BELGRADE, Serbia (ViaNews) – Artists in Serbia have long got accustomed to being a part of some of the many Artist Residency Programs, also known as Art Colonies.
Art Colonies are scattered all over the country and have become one of the most popular and supportive ways for artistic production. Serbian Art Colonies have a long history and tradition in the country, going back one century and their organizational system is still somewhat connected to Socialist times. The Artist Residency Programs are still one of the most exciting and realistic options for reaching the art market, get international recognition, and promote a country-wide artist networking system.
Artists, especially emerging ones, are in constant search for the opportunity that will help them launch their careers. The Artist Residency Program seem to offer that exactly, a secure temporary living and working environment. The work materials and living expenses are covered, while artists are left to do what they do best, to create art.
The art scene in Serbia has not yet fully recovered from the events that followed the disintegration of Yugoslavia in the 1990s. A long period of both political and social isolation that had left a significant impact on every segment of society, the following transitional period made it possible for the country to keep up with the most recent trends of the contemporary art scene.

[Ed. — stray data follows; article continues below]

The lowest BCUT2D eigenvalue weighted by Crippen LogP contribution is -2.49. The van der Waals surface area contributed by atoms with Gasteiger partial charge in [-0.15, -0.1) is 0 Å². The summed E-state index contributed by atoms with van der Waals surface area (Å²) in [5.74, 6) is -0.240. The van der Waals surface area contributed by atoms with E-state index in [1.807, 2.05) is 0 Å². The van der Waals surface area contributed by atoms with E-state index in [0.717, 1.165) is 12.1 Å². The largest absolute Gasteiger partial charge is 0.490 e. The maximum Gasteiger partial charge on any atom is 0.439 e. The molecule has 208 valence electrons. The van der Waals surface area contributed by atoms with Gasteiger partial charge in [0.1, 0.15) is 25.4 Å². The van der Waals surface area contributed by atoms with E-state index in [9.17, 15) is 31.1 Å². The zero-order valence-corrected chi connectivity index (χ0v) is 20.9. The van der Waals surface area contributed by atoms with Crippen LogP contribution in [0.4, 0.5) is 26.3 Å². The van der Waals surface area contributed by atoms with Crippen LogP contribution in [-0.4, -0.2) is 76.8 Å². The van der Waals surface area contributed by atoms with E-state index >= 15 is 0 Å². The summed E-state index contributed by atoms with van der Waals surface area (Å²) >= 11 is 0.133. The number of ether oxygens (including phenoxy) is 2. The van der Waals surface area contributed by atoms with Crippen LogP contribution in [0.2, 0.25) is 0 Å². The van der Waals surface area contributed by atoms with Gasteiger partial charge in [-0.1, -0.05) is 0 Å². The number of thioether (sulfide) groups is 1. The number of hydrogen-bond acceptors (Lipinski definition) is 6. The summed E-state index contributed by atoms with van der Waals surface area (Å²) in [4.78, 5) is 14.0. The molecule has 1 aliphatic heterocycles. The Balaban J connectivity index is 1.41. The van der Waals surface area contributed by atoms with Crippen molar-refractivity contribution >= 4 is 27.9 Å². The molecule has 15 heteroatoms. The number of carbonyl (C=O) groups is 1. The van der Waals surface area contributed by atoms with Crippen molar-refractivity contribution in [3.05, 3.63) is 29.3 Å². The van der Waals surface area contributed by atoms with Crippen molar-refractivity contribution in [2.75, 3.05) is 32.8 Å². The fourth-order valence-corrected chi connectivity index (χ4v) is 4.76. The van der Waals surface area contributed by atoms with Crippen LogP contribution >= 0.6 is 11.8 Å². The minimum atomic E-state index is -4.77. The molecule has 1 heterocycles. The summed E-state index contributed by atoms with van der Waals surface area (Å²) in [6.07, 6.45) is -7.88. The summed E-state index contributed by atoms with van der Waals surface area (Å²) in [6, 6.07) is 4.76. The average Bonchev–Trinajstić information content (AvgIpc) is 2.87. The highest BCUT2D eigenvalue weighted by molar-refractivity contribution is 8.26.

Serbia has continued its long-lasting trend of reducing the budget for culture, reaching today around 8,3 billion Serbian dinars (around 69 million euros) or 0,82% of the overall republic budget. Still, Serbian tradition in art and artistic practices is everything but negligible.
Today, Serbia has more than 200 registered art colonies (Tadić, D., Gruden, M., & Prohaska-Marković, M.,2009, etc…), some of which were founded as far as in 1905. Since their beginnings, Art Colonies have always had an educational, as well as social and political context, which went hand in hand with socialist cultural policy at the time.
Serbia has a century-old tradition of art colonies, many of which are homes of great artwork, mostly paintings. In 2003, the Serbian Ministry of Culture has for the first time opened an annual contest for the co-financing of projects contributing to the development and presentation of art and culture.
The Potential Problem
Art colonies in Serbia have a long tradition and are an enviable art ecosystem. Even though the state was the founder of most of them, today they might have become trapped in the system where the lack of state support might become troublesome.
Even though Artist Residencies are flourishing, most Serbian Art colonies’ organizational models have, since their establishment, remained focused on traditional art disciplines.
A modest state financial support might fail to help create tools and ways for the Serbian Art colonies to become more relevant, sustainable, and in pace with the contemporary art trends.